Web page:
January 27, 2017
Donna Lisenby is the Clean & Safe Energy Campaign Manager of Waterkeeper Alliance, the largest and fastest growing nonprofit solely focused on clean water. Reposted with permission by Waterkeeper Alliance.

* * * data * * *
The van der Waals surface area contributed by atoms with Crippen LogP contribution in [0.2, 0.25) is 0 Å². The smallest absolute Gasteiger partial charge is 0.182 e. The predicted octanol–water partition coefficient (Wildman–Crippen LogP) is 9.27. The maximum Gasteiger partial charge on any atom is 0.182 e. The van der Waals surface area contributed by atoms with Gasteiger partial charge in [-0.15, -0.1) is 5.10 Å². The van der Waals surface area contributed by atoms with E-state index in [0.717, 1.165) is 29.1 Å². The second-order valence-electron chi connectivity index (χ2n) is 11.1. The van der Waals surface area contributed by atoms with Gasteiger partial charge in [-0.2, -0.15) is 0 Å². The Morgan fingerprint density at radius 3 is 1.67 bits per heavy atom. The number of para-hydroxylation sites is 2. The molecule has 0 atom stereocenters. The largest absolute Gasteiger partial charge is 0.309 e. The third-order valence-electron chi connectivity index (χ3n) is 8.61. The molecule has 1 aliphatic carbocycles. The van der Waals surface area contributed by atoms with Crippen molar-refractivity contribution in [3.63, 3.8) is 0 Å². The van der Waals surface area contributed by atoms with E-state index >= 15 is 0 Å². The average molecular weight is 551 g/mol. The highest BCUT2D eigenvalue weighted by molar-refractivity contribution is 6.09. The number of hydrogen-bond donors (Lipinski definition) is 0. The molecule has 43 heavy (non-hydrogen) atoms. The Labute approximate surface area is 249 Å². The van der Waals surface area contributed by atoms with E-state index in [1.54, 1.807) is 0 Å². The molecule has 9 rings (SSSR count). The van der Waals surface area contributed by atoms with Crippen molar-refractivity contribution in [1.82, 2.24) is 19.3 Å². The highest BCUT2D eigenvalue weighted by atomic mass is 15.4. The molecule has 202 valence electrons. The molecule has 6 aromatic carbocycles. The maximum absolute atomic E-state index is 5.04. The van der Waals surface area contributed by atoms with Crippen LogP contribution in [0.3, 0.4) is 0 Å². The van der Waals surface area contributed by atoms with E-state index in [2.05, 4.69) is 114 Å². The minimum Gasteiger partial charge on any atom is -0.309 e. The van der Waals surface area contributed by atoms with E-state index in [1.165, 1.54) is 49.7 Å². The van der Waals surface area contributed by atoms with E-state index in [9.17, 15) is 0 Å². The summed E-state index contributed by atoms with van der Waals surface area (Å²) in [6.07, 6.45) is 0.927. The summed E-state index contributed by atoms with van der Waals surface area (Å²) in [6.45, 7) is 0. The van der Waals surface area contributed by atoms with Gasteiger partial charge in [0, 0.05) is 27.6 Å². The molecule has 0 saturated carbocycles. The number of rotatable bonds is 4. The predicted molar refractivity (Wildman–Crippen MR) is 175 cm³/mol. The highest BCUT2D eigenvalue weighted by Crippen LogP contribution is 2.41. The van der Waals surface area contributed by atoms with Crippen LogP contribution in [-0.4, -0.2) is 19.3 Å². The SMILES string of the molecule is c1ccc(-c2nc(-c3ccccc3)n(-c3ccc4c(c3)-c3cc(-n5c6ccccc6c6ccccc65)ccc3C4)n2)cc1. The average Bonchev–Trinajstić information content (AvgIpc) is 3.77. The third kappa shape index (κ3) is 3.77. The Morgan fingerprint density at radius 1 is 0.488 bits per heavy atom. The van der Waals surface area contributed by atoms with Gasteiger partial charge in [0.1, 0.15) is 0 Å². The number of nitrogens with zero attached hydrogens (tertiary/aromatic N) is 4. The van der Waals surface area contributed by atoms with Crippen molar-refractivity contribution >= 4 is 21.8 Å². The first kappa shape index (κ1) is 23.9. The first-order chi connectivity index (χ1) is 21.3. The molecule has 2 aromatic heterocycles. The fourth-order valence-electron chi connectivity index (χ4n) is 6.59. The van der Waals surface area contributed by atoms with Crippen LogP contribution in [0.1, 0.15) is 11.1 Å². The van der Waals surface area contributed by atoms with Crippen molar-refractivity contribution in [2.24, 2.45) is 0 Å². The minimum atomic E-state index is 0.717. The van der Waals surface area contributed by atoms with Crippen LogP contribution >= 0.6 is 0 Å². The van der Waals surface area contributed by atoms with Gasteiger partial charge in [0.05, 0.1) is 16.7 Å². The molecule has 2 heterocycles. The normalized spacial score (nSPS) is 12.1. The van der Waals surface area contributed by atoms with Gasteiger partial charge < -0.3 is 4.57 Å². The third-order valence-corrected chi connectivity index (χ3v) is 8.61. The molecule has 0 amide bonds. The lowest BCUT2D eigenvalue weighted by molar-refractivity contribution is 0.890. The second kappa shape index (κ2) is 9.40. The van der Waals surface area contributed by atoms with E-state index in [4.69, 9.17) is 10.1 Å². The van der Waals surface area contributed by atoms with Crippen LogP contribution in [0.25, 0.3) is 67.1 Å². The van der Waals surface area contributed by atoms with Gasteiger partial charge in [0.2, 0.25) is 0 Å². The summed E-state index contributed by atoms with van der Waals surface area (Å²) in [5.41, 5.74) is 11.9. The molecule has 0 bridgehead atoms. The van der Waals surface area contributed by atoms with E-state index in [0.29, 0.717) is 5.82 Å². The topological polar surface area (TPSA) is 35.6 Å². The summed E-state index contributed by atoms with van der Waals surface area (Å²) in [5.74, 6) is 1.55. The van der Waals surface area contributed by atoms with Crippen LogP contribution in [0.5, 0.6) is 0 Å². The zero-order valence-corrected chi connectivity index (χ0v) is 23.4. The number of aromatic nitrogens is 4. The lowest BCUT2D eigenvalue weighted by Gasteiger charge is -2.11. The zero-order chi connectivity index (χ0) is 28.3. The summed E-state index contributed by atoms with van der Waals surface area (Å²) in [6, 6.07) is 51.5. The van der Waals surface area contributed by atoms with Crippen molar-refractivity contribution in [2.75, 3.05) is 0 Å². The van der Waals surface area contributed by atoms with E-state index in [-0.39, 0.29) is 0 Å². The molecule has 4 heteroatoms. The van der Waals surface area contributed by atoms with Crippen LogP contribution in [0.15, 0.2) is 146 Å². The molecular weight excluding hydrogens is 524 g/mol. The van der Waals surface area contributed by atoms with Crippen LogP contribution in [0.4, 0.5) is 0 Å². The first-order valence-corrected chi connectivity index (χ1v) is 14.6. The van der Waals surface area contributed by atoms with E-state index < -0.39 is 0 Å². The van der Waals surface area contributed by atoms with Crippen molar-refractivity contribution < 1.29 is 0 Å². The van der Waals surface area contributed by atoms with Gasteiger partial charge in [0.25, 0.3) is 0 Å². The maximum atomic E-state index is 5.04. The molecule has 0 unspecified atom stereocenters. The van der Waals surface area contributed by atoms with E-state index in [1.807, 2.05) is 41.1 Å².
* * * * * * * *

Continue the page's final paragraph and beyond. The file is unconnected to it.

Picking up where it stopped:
<p>Last week, the Trump administration ordered specific prohibitions banning the U.S. Environmental Protection Agency (EPA) from <a href="https://www.apnews.com/5ada25fc57b44a0989e681d6dc2a3daf/Trump-admin-orders-EPA-contract-freeze-and-media-blackout">issuing press releases, blog updates or posts to the agency’s social media accounts.</a> President Trump’s order to EPA will have serious consequences for American communities.</p><p>As a former firefighter and certified hazardous material first responder, as well as someone who has direct on-scene experience working many environmental spills over the last 20 years, the Trump-ordered media blackout of EPA is alarming and unnecessarily dangerous. Emergency preparedness directors (EPDs), fire chiefs, hazardous materials first responders, emergency medical first responders, physicians, the media and the public rely on factual information issued in EPA press releases in the wake of hazardous and toxic spills. They especially rely on EPA recommendations regarding the safety of public drinking water supplies impacted by spills or contamination, like <a href="https://www.epa.gov/newsreleases/drinking-water-update-corpus-christi-texas">this EPA press release</a> issued last month.</p><p>The Trump-ordered media blackout is dangerous and irresponsible. It increases the risk of serious injury for first responders and communities; if serious disaster strikes while this EPA blackout remains in effect, there could be unintended consequences that hurt real people. We have to hope that local EPDs, fire chiefs and state environmental officials can handle whatever may happen in American communities without any assistance from EPA while this dreadful order remains in effect.</p><p>Below is a list of recent EPA press releases to illustrate the types of information EPA is now prohibited from making public by President Trump’s order. Note that one them describes a $4M grant to two universities for <a href="https://www.epa.gov/research-grants/water-research-grants">drinking water quality research</a>. This grant may be suspended by the <a href="https://www.washingtonpost.com/news/energy-environment/wp/2017/01/23/trump-administration-tells-epa-to-freeze-all-grants-contracts/">EPA grant suspension order</a> that Trump also issued last Tuesday.</p><p><strong>January 17, 2017</strong></p><ul class="ee-ul"><li><a href="https://iaspub.epa.gov/apex/pesticides/f?p=HHBP:home:10911636297819:::::">Updated List of Human Health Benchmarks for Pesticides in Drinking Water Available</a> – EPA has updated its list of human health benchmarks for pesticides (HHBP) in drinking water. A total of 394 HHBPs are now available for pesticides that are currently registered for use on food crops or other use that could result in exposure through food or drinking water. EPA develops these benchmarks as screening levels for use by states and water systems in determining whether the detection of a pesticide in drinking water or a drinking water source may indicate a potential health risk. All benchmarks were calculated with updated exposure assumptions (related to body weight and drinking water intake). Three pesticides previously listed in the table (d-allethrin, S-bioallethrin, and bioallethrin) were removed due to updated exposure pattern information demonstrating that these pesticides are no longer used on food. The available information also indicates they do not have the potential to reach drinking water sources. <a href="http://www.epa.gov/pesticides/index.htm">Office of Chemical Safety and Pollution Prevention (OCSPP)</a></li></ul><p><strong>January 13, 2017</strong></p><ul class="ee-ul"><li><a href="https://www.epa.gov/assessing-and-managing-chemicals-under-tsca/frank-r-lautenberg-chemical-safety-21st-century-act-5">For the First Time in 40 Years EPA to Put in Place a Process to Evaluate Chemicals that May Pose Risk</a> – EPA is moving swiftly to propose how it will prioritize and evaluate chemicals, given that the final processes must be in place within the first year of the new law’s enactment, or before June 22, 2017. <a href="http://www.epa.gov/pesticides/index.htm">Office of Chemical Safety and Pollution Prevention (OCSPP)</a></li></ul><p><strong>January 12, 2017</strong></p><ul class="ee-ul"><li><a href="https://www.epa.gov/research-grants/water-research-grants">EPA Provides Two Universities with $4 Million for Drinking Water Quality Research</a> – EPA has announced approximately $4 million in funding to two universities to research water quality issues related to low flow conditions of drinking water in premise plumbing systems. (<a href="http://www.epa.gov/aboutepa/about-office-water">Office of Water (OW)</a>).</li></ul><p><strong>January 6, 2017</strong></p><ul class="ee-ul"><li><a href="https://www.epa.gov/goldkingmine/fate-transport-analysis">EPA Releases Final Analysis of Metals Released from Gold King Mine in the Animas and San Juan Rivers</a> – EPA’s Office of Research and Development has finalized the report “Analysis of the Transport and Fate of Metal Released from the Gold King Mine in the Animas and San Juan Rivers.” The report is a scientific analysis that focuses on understanding the river conditions before the GKM release; the movement of the GKM release through the river system; and what has happened to water quality in the river since the time of the GKM release. The research supports EPA’s earlier statements that water quality in the affected river system returned to the levels that existed prior to the GKM release and contamination of metals from the release have been moved through the river system to Lake Powell. (<a href="https://www.epa.gov/aboutepa/about-office-research-and-development-ord">Office of Research and Development (ORD)</a>).</li></ul><p><strong>December 15, 2016</strong></p><ul class="ee-ul"><li><a href="https://www.epa.gov/ingredients-used-pesticide-products/paraquat-dichloride">EPA Takes Action to Prevent Poisonings from Herbicide</a> – EPA is finalizing safety measures to stop poisonings caused by ingestion of the herbicide paraquat, which can also cause severe injuries or death from skin or eye exposure. <a href="http://www.epa.gov/pesticides/index.htm">Office of Chemical Safety and Pollution Prevention (OCSPP)</a></li></ul><p><strong>December 13, 2016</strong></p><ul class="ee-ul"><li><a href="https://www.epa.gov/hfstudy">EPA Releases Final Report on Impacts from Hydraulic Fracturing Activities on Drinking Water Resources </a>– EPA is releasing its scientific report on the impacts from hydraulic fracturing activities on drinking water resources, which provides states and others the scientific foundation to better protect drinking water resources in areas where hydraulic fracturing is occurring or being considered. The report, done at the request of Congress, provides scientific evidence that hydraulic fracturing activities can impact drinking water resources in the United States under some circumstances. As part of the report, EPA identified conditions under which impacts from hydraulic fracturing activities can be more frequent or severe. The report also identifies uncertainties and data gaps. These uncertainties and data gaps limited EPA’s ability to fully assess impacts to drinking water resources both locally and nationally. These final conclusions are based upon review of over 1,200 cited scientific sources; feedback from an independent peer review conducted by EPA’s Science Advisory Board; input from engaged stakeholders; and new research conducted as part of the study. (<a href="http://www.epa.gov/aboutepa/about-office-water">Office of Water (OW)</a>).</li></ul>